# Internal direct product

This article describes a product notion for groups. See other related product notions for groups.

## Contents |

This article is about a basic definition in group theory. The article text may, however, contain advanced material.VIEW: Definitions built on this | Facts about this: (factscloselyrelated to Internal direct product, all facts related to Internal direct product) |Survey articles about this | Survey articles about definitions built on this

VIEW RELATED: Analogues of this | Variations of this | Opposites of this |[SHOW MORE]

## Definition

### Definition with symbols (for two subgroups)

A group is termed the **internal direct product** of two subgroups and if both the following conditions are satisfied:

- and are both normal subgroups
- and are permutable complements, that is, is trivial and the product of subgroups .

Equivalently is the internal direct product of and if both the following conditions are satisfied:

- Every element of commutes with every element of . In other words, is contained in the centralizer of .
- and are lattice complements, that is, they intersect trivially and together they generate , i.e., the join of subgroups is equal to .

The two subgroups and are termed direct factors of .

### Definition with symbols (for arbitrary family of subgroups)

A group is termed the **internal direct product** of subgroups , if the following three conditions are satisfied:

- Each is a normal subgroup of
- The s generate
- Each intersects trivially the subgroup generated by the other s. Equivalently, if where with all distinct, then each .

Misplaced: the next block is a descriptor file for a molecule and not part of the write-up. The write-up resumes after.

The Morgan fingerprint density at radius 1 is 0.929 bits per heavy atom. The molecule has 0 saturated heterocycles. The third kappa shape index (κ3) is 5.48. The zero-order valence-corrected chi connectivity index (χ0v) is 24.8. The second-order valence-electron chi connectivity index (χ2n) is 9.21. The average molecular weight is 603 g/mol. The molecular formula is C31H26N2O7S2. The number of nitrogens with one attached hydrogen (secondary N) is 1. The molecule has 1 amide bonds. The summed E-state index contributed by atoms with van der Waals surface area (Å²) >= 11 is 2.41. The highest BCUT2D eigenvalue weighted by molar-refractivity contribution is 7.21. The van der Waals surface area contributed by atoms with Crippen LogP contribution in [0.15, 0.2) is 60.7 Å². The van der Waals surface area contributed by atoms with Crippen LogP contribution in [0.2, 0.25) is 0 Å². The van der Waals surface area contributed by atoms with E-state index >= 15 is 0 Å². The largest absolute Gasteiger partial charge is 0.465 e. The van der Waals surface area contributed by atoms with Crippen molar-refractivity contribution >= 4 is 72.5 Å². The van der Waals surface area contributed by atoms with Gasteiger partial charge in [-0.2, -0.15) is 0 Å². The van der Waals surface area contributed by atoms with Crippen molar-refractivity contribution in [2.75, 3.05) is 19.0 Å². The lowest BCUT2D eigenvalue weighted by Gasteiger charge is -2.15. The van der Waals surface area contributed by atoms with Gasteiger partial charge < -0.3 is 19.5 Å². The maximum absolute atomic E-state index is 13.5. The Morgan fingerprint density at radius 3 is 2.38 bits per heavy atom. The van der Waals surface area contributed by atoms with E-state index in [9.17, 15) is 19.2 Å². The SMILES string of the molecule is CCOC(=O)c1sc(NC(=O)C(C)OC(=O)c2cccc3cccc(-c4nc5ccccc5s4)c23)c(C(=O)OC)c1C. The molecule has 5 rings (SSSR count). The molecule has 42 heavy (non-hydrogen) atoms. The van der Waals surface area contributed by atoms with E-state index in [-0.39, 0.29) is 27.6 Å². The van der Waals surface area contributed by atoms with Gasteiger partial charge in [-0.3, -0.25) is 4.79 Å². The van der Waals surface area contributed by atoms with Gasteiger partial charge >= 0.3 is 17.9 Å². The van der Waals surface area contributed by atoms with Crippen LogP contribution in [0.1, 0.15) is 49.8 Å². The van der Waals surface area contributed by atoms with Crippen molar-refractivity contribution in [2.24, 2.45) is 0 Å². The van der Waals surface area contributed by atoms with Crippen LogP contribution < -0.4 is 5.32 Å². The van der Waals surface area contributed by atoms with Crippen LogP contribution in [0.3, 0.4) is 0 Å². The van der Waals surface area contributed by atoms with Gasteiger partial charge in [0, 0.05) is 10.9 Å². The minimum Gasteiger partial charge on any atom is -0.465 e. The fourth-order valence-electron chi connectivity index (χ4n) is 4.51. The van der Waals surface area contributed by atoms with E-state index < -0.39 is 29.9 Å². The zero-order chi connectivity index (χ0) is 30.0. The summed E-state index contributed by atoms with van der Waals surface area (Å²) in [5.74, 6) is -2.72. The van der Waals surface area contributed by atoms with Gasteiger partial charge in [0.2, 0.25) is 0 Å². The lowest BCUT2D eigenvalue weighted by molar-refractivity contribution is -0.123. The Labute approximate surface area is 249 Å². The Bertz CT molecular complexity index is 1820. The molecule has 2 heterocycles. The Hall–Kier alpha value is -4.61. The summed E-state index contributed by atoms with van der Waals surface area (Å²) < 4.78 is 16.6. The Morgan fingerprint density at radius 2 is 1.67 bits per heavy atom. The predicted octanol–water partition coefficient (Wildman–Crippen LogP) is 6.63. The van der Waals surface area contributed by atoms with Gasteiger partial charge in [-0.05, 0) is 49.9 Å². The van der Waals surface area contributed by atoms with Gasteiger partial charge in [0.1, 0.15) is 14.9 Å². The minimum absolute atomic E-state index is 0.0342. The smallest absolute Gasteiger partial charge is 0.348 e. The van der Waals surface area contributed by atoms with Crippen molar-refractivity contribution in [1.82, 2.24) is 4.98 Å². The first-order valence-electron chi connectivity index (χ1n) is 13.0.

Equivalently, is the internal direct product of the s if the following two conditions are satisfied:

- Every element of commutes with every element of for
- Each is a lattice complement to the subgroup generated by the remaining s

### Equivalence of definitions

`Further information: equivalence of definitions of internal direct product`

### Equivalence with the external direct product

`Further information: equivalence of internal and external direct product`

It can be proved that if is an internal direct product of subgroups and , then is isomorphic to the external direct product × via the isomorphism that sends a pair from to the product in . Conversely, given an external direct product , we can find subgroups isomorphic to and in the external direct product such that it is the internal direct product of those subgroups.

For infinite collections of subgroups, the internal direct product does not coincide with the external direct product -- instead, it coincides with the notion of restricted external direct product.

## Relation with other properties

### Weaker product notions

- Semidirect product where only one of the subgroups is assumed to be normal
- Exact factorization where neither subgroup is assumed to be normal
- Group extension where there is a normal subgroup and a quotient (the quotient may not occur as a subgroup)
- Regular product
- Verbal product
- Reduced direct product
- Subdirect product